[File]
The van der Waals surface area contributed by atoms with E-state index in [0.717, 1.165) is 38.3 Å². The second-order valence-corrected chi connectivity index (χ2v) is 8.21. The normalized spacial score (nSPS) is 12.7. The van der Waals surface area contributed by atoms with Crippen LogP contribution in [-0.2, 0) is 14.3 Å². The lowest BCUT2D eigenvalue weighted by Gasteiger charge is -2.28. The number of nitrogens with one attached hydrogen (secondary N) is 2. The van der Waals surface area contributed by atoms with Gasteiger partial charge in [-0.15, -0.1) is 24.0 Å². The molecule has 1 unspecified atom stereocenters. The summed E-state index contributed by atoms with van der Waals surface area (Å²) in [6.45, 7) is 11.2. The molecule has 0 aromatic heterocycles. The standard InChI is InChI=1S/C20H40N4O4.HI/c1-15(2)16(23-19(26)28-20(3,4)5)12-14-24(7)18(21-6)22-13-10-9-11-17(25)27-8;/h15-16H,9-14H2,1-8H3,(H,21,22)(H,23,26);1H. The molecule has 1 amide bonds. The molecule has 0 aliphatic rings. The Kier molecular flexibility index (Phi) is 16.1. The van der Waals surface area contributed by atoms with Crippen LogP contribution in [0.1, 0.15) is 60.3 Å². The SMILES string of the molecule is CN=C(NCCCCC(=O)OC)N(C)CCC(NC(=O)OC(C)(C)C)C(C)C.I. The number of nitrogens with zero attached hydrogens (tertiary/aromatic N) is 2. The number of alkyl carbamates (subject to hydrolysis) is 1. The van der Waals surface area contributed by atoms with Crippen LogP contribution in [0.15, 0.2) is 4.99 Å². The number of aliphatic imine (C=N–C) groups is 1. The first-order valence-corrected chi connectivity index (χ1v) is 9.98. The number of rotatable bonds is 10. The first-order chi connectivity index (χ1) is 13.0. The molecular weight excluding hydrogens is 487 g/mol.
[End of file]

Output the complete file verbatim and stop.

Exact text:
The van der Waals surface area contributed by atoms with E-state index in [0.717, 1.165) is 38.3 Å². The second-order valence-corrected chi connectivity index (χ2v) is 8.21. The normalized spacial score (nSPS) is 12.7. The van der Waals surface area contributed by atoms with Crippen LogP contribution in [-0.2, 0) is 14.3 Å². The lowest BCUT2D eigenvalue weighted by Gasteiger charge is -2.28. The number of nitrogens with one attached hydrogen (secondary N) is 2. The van der Waals surface area contributed by atoms with Gasteiger partial charge in [-0.15, -0.1) is 24.0 Å². The molecule has 1 unspecified atom stereocenters. The summed E-state index contributed by atoms with van der Waals surface area (Å²) in [6.45, 7) is 11.2. The molecule has 0 aromatic heterocycles. The standard InChI is InChI=1S/C20H40N4O4.HI/c1-15(2)16(23-19(26)28-20(3,4)5)12-14-24(7)18(21-6)22-13-10-9-11-17(25)27-8;/h15-16H,9-14H2,1-8H3,(H,21,22)(H,23,26);1H. The molecule has 1 amide bonds. The molecule has 0 aliphatic rings. The Kier molecular flexibility index (Phi) is 16.1. The van der Waals surface area contributed by atoms with Crippen LogP contribution in [0.1, 0.15) is 60.3 Å². The SMILES string of the molecule is CN=C(NCCCCC(=O)OC)N(C)CCC(NC(=O)OC(C)(C)C)C(C)C.I. The number of nitrogens with zero attached hydrogens (tertiary/aromatic N) is 2. The number of alkyl carbamates (subject to hydrolysis) is 1. The van der Waals surface area contributed by atoms with Crippen LogP contribution in [0.15, 0.2) is 4.99 Å². The number of aliphatic imine (C=N–C) groups is 1. The first-order valence-corrected chi connectivity index (χ1v) is 9.98. The number of rotatable bonds is 10. The first-order chi connectivity index (χ1) is 13.0. The molecular weight excluding hydrogens is 487 g/mol.